It was late on a May night in the ninth year of Meiji, with all gathered together at the Imperial shrine in Shingai.
Otaguru, having purified himself, entered the sanctuary.
The seven leaders sat in a row in the fore-hall of the shrine, waiting to hear the will of the gods.
When Otaguru clapped his hands, the sound echoed loudly from within the sanctuary.
Otaguru's hands were large, though emaciated, and the sharp report of their clapping was as if the palms, like hollowed, rough, hewn cedar planks, had entrapped pure atmosphere, and crushed it with an explosive burst of divinity.
Thus Tominaga, for one, felt that the clapping of those dedicated hands, hands purified by sacred ablutions, echoed as if in a forest glen deep in the mountains.
Especially on a night like this, in the darkness of the small hours with the spring rains not far off, the reverberating echo of Otaguru's clapping seemed charged with yearning and devotion, and the seven heard it as striking upon the very doors of heaven.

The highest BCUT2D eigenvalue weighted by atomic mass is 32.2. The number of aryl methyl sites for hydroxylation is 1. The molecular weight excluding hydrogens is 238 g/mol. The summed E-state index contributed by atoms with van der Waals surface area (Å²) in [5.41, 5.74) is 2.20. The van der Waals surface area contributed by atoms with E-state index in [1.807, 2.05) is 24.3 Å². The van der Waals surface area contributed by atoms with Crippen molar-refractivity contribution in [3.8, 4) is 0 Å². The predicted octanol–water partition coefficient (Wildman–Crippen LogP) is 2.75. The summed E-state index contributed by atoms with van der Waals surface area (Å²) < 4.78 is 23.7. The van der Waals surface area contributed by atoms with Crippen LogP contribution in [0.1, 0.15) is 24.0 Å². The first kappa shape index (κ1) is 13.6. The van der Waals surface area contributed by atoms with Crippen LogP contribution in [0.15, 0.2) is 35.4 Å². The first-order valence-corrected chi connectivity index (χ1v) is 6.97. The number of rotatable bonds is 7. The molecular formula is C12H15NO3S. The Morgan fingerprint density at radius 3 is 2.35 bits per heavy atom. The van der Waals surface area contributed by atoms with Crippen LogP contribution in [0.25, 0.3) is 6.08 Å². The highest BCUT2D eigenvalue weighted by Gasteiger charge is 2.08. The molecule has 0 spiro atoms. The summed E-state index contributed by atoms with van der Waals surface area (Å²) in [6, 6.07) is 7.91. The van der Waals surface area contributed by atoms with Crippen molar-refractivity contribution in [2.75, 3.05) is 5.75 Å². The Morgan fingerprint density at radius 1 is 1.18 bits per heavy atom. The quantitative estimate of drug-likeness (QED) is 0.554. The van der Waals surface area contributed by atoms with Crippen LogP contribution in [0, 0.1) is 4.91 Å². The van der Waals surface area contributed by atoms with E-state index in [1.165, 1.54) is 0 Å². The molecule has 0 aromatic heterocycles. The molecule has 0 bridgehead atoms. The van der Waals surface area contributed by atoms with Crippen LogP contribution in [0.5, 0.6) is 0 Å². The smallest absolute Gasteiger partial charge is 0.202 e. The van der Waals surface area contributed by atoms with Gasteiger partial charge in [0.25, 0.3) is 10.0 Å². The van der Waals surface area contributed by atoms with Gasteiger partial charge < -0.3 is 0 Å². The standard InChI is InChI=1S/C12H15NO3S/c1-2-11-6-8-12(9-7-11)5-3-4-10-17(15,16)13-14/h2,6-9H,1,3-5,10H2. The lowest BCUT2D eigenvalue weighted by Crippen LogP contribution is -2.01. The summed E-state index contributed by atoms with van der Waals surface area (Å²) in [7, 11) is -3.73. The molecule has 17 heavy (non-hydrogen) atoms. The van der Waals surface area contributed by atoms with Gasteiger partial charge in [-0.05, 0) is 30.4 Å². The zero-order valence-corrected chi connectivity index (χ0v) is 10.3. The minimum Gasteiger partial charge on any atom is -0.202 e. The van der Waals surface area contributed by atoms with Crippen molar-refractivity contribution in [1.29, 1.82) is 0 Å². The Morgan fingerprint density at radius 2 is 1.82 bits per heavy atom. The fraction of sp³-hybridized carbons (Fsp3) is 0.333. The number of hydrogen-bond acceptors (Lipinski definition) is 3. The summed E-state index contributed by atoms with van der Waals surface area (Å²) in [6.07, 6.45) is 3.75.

Yukio Mishima, Runaway Horses, trans by Michael Gallqgher, Knopf, N.Y., 1973, p.78.
CIRCUMSTANCE: a religious ceremony
Suddenly a sound from the roof above shattered the silence. It was the cry of a night heron taking flight. The seven regarded one another. They knew that each had felt the same shudder.
Yukio Mishima, Runaway Horses, trans. by Michael Gallagher, Knopf, N.Y., 1973, p. 79.
CIRCUMSTANCE: the end of a religious ceremony